Last night, Son was playing with his Nintendo, recording sounds and then altering them to make them funny, and he asked me to say something.
I thought about it for a second, and then said, “Are you a Finn? I’m a Finn, too.” But I said it in a gruffy voice.
“Perfect!” said Son, and laughed so hard he almost fell on the floor.
Sitting on the train to work for the first time in Sweden fourteen years ago, I was suddenly struck by a slight sense of panic. I realized that while I had been to the office a couple of times for interviews, I had always come from the other direction, from the airport, or the train station, so I didn’t know what the closest subway stop was.
And having only lived in the city for two days, I hadn’t even used the subway much, if at all. See, I like to walk. Anyway, there I was, sitting on the train in 1998, with a mobile phone in my pocket, but with no reception and no-one to call. That’s when the subway train came to Slussen.
Slussen! I had heard that name before. Slussen was infamous in Sweden and Finland in the 1960s and 1970s, for being the place where the homeless, drunk – and often Finnish – people hung out. There had even been a song about the “Slussen Guerilla” in Finland.
I got out of the train, up to street level, and after I realized I was going the wrong way just two blocks in, walked quickly towards the Old Town but saw no sign of the Guerilla. They had moved on.
That first summer, my cousin came to visit me, and to run the Stockholm marathon. He came on a Friday morning, and after I had finished work, we walked down to the Old Town beer store with a colleague of mine. While he went in, my cousin and I waited outside.
I was standing on one side of the door, my cousin on the other when a man walked up to him and asked for a couple of crowns, “to get a sandwich”.
My cousin, who by education was originally an engineer, but had by that point also been a fireman and a marketer, and has since become a policeman, didn’t have any time for the man.
“Come on, man, just five crowns,” said the drunken fellow, in Swedish.
My cousin shook his head and looked away. The man walked around him so he was once again standing in front of him.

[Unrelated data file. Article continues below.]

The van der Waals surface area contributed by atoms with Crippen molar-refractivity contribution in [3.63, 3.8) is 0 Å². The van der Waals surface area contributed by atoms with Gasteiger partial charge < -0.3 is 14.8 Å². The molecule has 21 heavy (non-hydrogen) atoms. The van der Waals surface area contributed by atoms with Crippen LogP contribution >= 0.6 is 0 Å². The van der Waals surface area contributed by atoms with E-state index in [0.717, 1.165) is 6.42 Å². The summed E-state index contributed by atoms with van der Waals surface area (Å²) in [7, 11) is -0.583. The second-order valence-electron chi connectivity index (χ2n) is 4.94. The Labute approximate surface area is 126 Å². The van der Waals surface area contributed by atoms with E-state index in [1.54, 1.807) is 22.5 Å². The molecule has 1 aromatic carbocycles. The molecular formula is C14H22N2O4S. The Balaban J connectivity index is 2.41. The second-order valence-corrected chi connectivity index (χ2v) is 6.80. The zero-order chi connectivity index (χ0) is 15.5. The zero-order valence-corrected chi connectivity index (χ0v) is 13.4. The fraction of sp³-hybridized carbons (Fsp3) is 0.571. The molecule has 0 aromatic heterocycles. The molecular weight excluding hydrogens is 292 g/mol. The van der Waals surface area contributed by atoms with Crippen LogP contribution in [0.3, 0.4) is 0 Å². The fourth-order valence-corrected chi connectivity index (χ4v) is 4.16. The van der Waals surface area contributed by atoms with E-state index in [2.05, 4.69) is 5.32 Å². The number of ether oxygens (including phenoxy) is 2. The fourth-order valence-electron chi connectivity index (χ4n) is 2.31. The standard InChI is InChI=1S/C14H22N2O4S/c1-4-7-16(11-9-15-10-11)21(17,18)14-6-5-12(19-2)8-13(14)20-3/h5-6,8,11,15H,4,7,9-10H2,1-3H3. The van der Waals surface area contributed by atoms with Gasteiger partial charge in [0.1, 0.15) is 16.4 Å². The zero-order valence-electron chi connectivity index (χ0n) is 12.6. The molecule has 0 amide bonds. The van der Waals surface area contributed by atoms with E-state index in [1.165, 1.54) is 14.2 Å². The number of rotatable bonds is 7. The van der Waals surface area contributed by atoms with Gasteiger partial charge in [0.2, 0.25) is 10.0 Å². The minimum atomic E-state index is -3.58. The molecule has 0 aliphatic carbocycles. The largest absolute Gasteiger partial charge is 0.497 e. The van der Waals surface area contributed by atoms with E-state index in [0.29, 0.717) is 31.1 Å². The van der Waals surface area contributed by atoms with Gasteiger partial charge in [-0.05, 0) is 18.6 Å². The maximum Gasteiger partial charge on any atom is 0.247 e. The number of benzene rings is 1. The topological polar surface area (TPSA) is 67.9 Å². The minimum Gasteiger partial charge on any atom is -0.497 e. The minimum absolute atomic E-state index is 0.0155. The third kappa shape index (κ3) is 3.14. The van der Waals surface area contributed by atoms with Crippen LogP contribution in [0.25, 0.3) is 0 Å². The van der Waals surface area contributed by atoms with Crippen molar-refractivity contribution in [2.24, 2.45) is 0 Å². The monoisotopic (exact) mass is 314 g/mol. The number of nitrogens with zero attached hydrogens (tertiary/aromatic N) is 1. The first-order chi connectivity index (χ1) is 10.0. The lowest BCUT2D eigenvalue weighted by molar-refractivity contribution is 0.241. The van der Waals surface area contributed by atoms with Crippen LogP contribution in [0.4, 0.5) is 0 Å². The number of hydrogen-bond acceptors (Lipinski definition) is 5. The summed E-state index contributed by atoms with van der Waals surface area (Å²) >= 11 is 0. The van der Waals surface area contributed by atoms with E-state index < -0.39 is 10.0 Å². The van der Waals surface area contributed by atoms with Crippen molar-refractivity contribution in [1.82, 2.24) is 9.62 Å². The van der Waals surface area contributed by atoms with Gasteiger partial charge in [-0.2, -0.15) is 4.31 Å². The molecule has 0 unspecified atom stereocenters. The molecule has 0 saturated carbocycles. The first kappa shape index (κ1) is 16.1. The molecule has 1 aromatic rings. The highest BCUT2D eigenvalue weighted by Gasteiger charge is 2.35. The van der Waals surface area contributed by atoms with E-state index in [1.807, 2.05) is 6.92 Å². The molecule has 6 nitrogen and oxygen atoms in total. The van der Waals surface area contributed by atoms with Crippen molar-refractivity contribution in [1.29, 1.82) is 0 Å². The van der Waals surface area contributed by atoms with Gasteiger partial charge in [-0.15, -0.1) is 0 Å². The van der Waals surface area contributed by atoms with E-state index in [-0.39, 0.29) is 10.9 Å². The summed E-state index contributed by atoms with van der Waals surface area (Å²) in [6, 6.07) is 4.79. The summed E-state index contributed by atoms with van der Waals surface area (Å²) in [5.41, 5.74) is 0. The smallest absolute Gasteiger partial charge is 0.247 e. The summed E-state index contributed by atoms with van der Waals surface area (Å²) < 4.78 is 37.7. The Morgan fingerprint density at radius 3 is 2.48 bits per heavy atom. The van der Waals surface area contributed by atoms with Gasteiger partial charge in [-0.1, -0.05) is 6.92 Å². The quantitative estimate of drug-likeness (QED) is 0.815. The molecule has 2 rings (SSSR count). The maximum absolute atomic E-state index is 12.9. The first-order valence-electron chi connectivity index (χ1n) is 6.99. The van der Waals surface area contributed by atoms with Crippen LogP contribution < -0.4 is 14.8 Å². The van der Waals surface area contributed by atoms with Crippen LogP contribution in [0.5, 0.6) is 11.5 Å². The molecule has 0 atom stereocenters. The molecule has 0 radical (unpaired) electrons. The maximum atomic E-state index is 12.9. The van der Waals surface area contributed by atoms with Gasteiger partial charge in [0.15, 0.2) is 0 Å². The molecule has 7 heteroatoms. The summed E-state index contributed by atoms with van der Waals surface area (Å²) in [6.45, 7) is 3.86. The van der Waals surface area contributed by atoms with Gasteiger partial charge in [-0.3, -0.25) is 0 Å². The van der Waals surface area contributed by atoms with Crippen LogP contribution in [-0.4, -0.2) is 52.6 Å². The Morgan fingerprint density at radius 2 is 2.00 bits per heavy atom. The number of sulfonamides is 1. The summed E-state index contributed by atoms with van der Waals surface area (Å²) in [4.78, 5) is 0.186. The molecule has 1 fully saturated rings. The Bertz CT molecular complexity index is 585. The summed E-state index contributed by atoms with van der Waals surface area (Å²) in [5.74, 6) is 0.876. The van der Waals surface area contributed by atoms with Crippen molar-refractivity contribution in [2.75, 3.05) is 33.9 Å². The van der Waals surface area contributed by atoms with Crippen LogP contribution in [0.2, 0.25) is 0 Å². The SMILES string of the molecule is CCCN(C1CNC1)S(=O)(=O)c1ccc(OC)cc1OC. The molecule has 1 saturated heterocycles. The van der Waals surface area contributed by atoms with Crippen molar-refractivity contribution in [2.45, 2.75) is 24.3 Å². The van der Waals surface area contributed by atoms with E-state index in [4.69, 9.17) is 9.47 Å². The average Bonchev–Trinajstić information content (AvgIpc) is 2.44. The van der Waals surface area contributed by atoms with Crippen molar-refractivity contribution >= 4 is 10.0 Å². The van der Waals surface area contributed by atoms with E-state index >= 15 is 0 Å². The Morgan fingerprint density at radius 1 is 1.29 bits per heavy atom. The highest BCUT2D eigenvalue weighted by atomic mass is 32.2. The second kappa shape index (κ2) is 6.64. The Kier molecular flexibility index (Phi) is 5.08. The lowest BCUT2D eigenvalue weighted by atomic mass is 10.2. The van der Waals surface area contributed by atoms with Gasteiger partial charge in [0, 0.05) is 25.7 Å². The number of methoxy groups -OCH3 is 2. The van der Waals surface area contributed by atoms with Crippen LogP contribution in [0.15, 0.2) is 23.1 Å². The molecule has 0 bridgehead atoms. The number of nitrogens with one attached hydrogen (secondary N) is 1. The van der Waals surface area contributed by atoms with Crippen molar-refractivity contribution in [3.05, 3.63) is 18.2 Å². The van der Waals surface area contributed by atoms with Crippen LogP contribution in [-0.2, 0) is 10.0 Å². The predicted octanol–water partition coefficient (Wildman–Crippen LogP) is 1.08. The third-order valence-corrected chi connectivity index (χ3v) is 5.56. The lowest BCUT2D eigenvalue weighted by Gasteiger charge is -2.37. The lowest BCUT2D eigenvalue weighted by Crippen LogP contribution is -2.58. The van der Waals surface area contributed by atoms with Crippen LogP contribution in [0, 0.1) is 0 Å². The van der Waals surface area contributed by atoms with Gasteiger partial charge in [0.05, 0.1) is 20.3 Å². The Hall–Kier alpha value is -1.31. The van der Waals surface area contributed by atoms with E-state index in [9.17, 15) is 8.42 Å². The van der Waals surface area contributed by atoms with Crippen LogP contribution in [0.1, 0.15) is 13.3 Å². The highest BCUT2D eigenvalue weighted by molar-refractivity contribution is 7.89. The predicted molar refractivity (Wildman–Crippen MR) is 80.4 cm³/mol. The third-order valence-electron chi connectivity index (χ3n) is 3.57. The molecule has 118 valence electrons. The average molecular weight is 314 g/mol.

“What? You don’t have five crowns?” the man said, and his tone was getting angry.
“No,” my cousin said. “Nej.”
The man persisted, and finally my cousin told him to beat it.
“I won’t give you any money so just leave me alone,” he said. In Finnish, because he was trying to be clever.
He was trying to be clever, but he wasn’t being smart. He hadn’t really thought it through. The fact that my cousin was Finnish, or at least spoke fluent Finnish, made the man first a little happier, and then a lot angrier.
“Heeeey, you’re a Finn! I’m a Finn, come on, help a fellow Finn out,” he said first, now making a plea.
When my cousin still said no, he got angry. Very angry.
“COME ON!” he yelled, and his face was almost touching my cousin’s face.
Just before the altercation turned into a traditional Finnish fight, my colleague came out of the store, and we left the beer store and started to walk towards the subway station. As we turned the corner, we heard the man yell, in Finnish, after us.
“You’re a Finn, I’m a Finn. COME ON!”
A few weeks ago, Son, Daughter and I were in the library, and afterwards, as we got ready to ride our bikes back home, a man walked towards me. He was a member of the gang of a few people sitting on the benches by the fountain, sipping beer, or taking a break from sipping beer.
This man had a big smile on his face.
“You a Finn?” he asked me in a very gruffy voice. “I’m a Finn, too,” he added, and got very close to me.
“Yeah, listen, we have to go,” I said, got on my bike, and told Son and Daughter to get on theirs.
“What did he say?” Son asked me
“He just said that he spoke Finnish, too,” I said, but I said it in the man’s gruffy voice.
“Say it again.”
He laughed again. We rode our bikes through the gate, and just as we turned the corner, I heard a voice yell from behind me.
“You’re a Finn, I’m a Finn. COME ON!”